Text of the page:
Rooney gets the most out of MMA fighters

Just holding a black belt in jiu-jitsu will no longer cut it in mixed martial arts. A solid amateur wrestler background won't get the job done, either.

MMA has evolved into a more complex sport. Physical skills and technical know-how might get a fighter into the game, but it won't take him to the top.

That's where Martin Rooney comes in.

The Sayreville, N.J., native often goes unnoticed by fight fans. When members of Team Renzo Gracie head toward the ring for an International Fight League showdown, Rooney is among them.

"I know my role and it is definitely below Renzo and everybody else," the 36-year-old Rooney said. "When it is game time … my job is to make sure that the guy is better able to recover between rounds. Renzo and the other guys are there to give immediate technical and strategic changes."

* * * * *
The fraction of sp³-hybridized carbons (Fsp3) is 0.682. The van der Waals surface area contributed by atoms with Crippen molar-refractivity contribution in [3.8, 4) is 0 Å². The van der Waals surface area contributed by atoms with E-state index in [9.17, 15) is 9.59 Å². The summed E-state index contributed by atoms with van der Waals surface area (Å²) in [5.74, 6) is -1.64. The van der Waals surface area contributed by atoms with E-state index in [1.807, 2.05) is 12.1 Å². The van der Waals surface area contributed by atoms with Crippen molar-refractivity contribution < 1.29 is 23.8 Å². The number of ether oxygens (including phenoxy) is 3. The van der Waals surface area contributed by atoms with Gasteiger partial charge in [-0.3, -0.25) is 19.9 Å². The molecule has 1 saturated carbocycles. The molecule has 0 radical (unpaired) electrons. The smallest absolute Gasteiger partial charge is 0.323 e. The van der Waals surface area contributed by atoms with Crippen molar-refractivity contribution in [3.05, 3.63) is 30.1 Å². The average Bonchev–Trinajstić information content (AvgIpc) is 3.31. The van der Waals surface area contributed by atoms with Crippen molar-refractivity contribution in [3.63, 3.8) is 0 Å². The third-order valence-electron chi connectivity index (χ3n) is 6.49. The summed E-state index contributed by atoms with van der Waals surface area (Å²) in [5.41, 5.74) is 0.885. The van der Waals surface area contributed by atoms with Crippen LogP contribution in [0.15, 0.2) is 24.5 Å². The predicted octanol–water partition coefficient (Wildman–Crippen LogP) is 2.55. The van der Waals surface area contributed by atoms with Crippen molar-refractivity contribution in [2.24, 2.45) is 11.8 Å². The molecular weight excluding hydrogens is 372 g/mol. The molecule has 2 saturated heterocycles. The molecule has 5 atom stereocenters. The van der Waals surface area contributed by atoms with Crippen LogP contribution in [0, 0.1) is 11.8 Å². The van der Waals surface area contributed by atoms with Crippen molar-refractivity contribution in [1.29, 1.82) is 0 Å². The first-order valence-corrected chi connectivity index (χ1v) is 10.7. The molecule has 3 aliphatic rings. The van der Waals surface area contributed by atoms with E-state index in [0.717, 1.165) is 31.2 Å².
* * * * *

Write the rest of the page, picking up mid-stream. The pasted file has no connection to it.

He is usually the guy carrying a bucket of water with a towel draped over his shoulder. Between rounds he can be seen rubbing a shoulder or offering words of encouragement. But don't be fooled, Rooney is an indispensable part of the team.

Rooney is a physical therapist, but in MMA circles he is best known as a trainer/strength and conditioning guru. Any fighter -- from IFL light heavyweight contender Jamal Patterson to UFC middleweight Ricardo Almeida -- who has Rooney in his corner is fully prepared for battle.

As head of the Fairlawn, N.J.-based Parisi Speed School, which has 35 locations throughout the United States, Rooney doesn't allow his fighters any shortcuts. He wants every one of his athletes ready to give their very best.